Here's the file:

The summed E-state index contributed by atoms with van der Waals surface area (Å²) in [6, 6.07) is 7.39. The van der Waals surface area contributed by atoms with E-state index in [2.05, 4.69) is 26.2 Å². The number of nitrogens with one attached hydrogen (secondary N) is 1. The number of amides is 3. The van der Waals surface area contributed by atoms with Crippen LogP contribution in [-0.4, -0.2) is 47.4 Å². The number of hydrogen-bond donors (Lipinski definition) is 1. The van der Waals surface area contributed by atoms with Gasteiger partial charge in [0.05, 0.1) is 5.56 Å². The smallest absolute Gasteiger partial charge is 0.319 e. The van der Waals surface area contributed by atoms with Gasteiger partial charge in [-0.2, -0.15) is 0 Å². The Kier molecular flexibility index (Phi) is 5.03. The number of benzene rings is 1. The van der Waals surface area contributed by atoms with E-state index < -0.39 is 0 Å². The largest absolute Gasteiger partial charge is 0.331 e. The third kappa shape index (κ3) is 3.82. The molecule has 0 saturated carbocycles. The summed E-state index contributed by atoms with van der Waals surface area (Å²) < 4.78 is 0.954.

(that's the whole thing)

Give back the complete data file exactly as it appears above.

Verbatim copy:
The summed E-state index contributed by atoms with van der Waals surface area (Å²) in [6, 6.07) is 7.39. The van der Waals surface area contributed by atoms with E-state index in [2.05, 4.69) is 26.2 Å². The number of nitrogens with one attached hydrogen (secondary N) is 1. The number of amides is 3. The van der Waals surface area contributed by atoms with Crippen LogP contribution in [-0.4, -0.2) is 47.4 Å². The number of hydrogen-bond donors (Lipinski definition) is 1. The van der Waals surface area contributed by atoms with Gasteiger partial charge in [0.05, 0.1) is 5.56 Å². The smallest absolute Gasteiger partial charge is 0.319 e. The van der Waals surface area contributed by atoms with Gasteiger partial charge in [-0.2, -0.15) is 0 Å². The Kier molecular flexibility index (Phi) is 5.03. The number of benzene rings is 1. The van der Waals surface area contributed by atoms with E-state index < -0.39 is 0 Å². The largest absolute Gasteiger partial charge is 0.331 e. The third kappa shape index (κ3) is 3.82. The molecule has 0 saturated carbocycles. The summed E-state index contributed by atoms with van der Waals surface area (Å²) < 4.78 is 0.954.